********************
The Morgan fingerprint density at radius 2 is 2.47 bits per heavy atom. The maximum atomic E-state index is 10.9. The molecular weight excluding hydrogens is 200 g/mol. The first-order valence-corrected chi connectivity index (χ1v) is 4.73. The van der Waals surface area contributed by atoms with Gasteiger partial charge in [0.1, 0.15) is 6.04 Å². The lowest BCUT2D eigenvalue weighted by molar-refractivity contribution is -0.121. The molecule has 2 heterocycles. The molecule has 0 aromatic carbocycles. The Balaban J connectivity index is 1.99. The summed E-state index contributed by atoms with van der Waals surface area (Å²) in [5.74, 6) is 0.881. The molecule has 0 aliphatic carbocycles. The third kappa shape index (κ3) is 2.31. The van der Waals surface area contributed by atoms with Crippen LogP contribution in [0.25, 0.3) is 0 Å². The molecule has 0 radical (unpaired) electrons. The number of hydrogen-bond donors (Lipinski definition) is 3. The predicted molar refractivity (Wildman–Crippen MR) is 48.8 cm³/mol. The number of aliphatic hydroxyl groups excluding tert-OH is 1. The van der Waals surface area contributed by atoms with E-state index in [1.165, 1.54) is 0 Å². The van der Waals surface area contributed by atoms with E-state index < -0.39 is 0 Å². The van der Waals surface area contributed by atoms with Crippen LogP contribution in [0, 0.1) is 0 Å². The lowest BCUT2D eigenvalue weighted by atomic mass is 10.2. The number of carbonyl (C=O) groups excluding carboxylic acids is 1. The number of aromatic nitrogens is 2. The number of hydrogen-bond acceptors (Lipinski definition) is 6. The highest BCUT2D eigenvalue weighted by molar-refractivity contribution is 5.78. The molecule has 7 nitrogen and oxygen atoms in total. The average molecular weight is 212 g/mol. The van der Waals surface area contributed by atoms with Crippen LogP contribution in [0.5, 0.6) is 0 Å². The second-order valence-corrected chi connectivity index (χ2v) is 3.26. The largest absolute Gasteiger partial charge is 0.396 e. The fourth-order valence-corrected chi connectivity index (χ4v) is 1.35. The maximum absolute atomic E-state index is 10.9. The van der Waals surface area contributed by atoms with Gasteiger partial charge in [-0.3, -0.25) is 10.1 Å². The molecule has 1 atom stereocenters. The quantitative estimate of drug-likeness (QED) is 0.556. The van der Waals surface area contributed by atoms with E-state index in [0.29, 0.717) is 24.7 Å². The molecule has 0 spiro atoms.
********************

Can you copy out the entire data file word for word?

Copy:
The Morgan fingerprint density at radius 2 is 2.47 bits per heavy atom. The maximum atomic E-state index is 10.9. The molecular weight excluding hydrogens is 200 g/mol. The first-order valence-corrected chi connectivity index (χ1v) is 4.73. The van der Waals surface area contributed by atoms with Gasteiger partial charge in [0.1, 0.15) is 6.04 Å². The lowest BCUT2D eigenvalue weighted by molar-refractivity contribution is -0.121. The molecule has 2 heterocycles. The molecule has 0 aromatic carbocycles. The Balaban J connectivity index is 1.99. The summed E-state index contributed by atoms with van der Waals surface area (Å²) in [5.74, 6) is 0.881. The molecule has 0 aliphatic carbocycles. The third kappa shape index (κ3) is 2.31. The van der Waals surface area contributed by atoms with Crippen LogP contribution in [0.25, 0.3) is 0 Å². The molecule has 0 radical (unpaired) electrons. The number of hydrogen-bond donors (Lipinski definition) is 3. The predicted molar refractivity (Wildman–Crippen MR) is 48.8 cm³/mol. The number of aliphatic hydroxyl groups excluding tert-OH is 1. The van der Waals surface area contributed by atoms with E-state index in [1.165, 1.54) is 0 Å². The van der Waals surface area contributed by atoms with E-state index < -0.39 is 0 Å². The van der Waals surface area contributed by atoms with Crippen LogP contribution in [0, 0.1) is 0 Å². The lowest BCUT2D eigenvalue weighted by atomic mass is 10.2. The number of carbonyl (C=O) groups excluding carboxylic acids is 1. The number of aromatic nitrogens is 2. The number of hydrogen-bond acceptors (Lipinski definition) is 6. The highest BCUT2D eigenvalue weighted by molar-refractivity contribution is 5.78. The molecule has 7 nitrogen and oxygen atoms in total. The average molecular weight is 212 g/mol. The van der Waals surface area contributed by atoms with Crippen LogP contribution in [0.5, 0.6) is 0 Å². The second-order valence-corrected chi connectivity index (χ2v) is 3.26. The largest absolute Gasteiger partial charge is 0.396 e. The fourth-order valence-corrected chi connectivity index (χ4v) is 1.35. The maximum absolute atomic E-state index is 10.9. The van der Waals surface area contributed by atoms with Gasteiger partial charge in [-0.3, -0.25) is 10.1 Å². The molecule has 1 atom stereocenters. The quantitative estimate of drug-likeness (QED) is 0.556. The van der Waals surface area contributed by atoms with E-state index in [0.29, 0.717) is 24.7 Å². The molecule has 0 spiro atoms.